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Is there a word for saying "um" or "uh", etc, during speaking? Or a word for "um" and "uh", etc?

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5 Answers 5

up vote 3 down vote accepted

They are called conversation fillers.

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1  
They are also referred to as fillers or filler words. –  Zoot Jul 14 '11 at 14:48

Ahem, I would say exclamations.

The Oxford English Dictionary agrees:

um |(ə)m| exclamation expressing hesitation or a pause in speech : anyway, um, where was I?

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Can you quote the relevant part from your OED? I don't have one handy. –  MrHen Jul 14 '11 at 14:22
    
@MrHen It classifies them under the same lexical category—exclamations or interjections, if you want. Example: um |(ə)m| exclamation expressing hesitation or a pause in speech : anyway, um, where was I? –  Harold Cavendish Jul 14 '11 at 14:38
    
I added the example to your answer. Thanks! –  MrHen Jul 14 '11 at 14:44
    
@MrHen I should have thought of that, thank you. –  Harold Cavendish Jul 14 '11 at 14:45

The word for sounds made that are not communicative, such as "er", "uh", "um", etc, and also for interruptions in speech, are generally called "nonfluencies". They indicate the person is thinking of what they will say next, either calling attention to their next statement, or if overused, indicating the speaker is not comfortable with the language they are using, or with speaking in general.

The Toastmasters groups in the U.S. ring a bell (ding) every time a nonfluency is heard from a speaker practicing at a meeting. It's distracting, and meant both to point out the nonfluency and throw the speaker off their game, possibly resulting in more. The idea is that nonfluencies imply unpreparedness and nervousness, which the groups members are there to train out of themselves to improve their public speaking.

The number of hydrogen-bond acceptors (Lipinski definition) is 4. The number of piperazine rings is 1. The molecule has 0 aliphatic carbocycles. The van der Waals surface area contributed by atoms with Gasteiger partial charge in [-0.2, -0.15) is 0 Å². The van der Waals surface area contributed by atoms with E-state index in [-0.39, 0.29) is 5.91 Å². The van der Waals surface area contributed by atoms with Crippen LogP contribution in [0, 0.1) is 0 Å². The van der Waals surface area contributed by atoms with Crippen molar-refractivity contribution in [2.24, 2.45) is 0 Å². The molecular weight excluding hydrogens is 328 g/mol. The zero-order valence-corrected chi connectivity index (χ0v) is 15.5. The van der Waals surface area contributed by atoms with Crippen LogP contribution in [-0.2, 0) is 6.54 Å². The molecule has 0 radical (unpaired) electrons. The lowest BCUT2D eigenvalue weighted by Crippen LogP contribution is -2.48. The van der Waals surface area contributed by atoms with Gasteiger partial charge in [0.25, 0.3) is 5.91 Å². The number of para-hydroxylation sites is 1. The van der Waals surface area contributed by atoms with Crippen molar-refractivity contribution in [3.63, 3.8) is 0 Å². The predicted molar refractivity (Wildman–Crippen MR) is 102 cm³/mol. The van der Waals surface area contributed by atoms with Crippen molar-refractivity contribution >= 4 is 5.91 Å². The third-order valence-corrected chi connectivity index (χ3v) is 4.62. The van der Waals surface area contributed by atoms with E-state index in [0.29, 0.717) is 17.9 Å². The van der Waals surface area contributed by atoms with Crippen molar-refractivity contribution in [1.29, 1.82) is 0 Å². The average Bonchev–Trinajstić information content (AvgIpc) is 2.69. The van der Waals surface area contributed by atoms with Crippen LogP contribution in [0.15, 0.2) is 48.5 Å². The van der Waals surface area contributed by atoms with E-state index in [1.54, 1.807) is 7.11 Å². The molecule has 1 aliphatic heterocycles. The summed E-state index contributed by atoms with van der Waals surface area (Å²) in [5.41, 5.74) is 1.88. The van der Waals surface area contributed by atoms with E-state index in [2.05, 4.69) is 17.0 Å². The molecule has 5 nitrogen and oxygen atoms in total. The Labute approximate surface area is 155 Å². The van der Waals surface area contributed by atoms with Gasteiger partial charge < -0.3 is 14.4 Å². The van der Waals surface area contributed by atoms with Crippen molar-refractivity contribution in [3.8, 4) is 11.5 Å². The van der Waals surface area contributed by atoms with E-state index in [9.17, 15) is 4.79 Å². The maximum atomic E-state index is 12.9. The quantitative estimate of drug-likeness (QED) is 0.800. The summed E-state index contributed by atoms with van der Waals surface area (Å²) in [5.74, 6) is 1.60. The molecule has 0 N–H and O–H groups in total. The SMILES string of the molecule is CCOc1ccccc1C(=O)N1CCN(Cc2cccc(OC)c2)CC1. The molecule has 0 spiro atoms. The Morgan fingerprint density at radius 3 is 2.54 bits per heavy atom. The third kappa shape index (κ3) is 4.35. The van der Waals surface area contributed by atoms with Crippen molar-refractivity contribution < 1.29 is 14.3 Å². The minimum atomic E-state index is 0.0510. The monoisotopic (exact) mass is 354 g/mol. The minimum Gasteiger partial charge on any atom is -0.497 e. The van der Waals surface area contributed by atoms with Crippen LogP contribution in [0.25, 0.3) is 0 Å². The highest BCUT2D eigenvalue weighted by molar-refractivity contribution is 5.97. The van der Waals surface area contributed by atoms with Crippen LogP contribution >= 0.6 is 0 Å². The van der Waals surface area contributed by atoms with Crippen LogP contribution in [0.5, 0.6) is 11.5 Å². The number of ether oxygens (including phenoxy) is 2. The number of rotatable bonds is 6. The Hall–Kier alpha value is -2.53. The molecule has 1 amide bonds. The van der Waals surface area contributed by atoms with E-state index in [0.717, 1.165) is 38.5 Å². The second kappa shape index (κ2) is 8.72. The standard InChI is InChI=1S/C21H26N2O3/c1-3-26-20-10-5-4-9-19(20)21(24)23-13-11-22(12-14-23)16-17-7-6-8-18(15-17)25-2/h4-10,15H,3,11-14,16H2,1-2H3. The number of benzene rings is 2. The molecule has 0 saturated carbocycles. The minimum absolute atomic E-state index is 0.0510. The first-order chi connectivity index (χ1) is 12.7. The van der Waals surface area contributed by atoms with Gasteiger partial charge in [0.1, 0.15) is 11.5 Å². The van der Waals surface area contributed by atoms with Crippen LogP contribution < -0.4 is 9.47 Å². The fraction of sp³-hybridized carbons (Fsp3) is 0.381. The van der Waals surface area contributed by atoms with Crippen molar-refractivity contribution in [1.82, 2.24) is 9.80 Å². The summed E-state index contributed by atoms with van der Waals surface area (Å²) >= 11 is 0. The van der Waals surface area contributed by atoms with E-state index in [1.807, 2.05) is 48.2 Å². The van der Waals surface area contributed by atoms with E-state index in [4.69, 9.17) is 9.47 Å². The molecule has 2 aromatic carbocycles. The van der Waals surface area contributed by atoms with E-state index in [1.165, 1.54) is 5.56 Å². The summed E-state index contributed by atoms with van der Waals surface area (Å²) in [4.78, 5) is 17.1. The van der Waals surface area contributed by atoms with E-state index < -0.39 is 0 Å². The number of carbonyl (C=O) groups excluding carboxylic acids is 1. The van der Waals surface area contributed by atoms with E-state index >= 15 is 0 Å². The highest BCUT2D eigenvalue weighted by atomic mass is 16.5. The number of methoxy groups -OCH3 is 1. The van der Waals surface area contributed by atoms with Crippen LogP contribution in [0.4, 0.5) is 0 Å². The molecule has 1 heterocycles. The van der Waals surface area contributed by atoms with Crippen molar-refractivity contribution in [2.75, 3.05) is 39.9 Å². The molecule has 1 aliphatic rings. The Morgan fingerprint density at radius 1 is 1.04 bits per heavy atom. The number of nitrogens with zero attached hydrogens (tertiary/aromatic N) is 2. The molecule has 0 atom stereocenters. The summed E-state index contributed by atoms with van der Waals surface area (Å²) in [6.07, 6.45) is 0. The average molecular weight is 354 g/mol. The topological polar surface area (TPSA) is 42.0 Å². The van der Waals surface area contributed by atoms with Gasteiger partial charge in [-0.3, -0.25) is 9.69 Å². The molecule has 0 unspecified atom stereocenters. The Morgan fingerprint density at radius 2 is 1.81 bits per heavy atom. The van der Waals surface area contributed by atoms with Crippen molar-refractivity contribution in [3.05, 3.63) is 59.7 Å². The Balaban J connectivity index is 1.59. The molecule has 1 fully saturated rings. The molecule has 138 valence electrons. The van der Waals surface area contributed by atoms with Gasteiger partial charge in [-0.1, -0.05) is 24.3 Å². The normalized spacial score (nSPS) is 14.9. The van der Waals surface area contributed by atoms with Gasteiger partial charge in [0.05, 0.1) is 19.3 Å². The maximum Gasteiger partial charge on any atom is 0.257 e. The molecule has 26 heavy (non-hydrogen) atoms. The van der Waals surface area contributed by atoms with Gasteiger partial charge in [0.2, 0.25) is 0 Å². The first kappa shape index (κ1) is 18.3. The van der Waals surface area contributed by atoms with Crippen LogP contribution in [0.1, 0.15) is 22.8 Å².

However, some studies have shown that speech with no nonfluencies is actually paid less attention to by the listener than speech with a few "natural" nonfluencies. A person who starts an answer to a question with a short "uh" or "er" calls attention to the fact they are about to speak, heightening the listener's attention.

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You might not find a single-word for verbal pauses.

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I think you'll find that "umming and ahing" is in most dictionaries as a phrasal verb.

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Isn't it usually "hemming and hawing", though? –  Marthaª Jul 14 '11 at 13:27
    
Both variants get lots of hits from on-line dictionaries -- which is not surprising, because it's an extremely common thing, so there should be at least two ways of expressing it. –  Mark Wallace Jul 14 '11 at 13:48
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@Martha: According to the dictionary, and to my experience, "hemming and hawing" is a specific use of "ummm" etc. It means trying to be evasive and not get to the point. That's not what I'm referring to. –  Daniel Jul 14 '11 at 14:22
    
@Martha: I first heard hemming and hawing from an American, so it could be an AmE vs BrE distinction –  Matt Эллен Jul 14 '11 at 14:32

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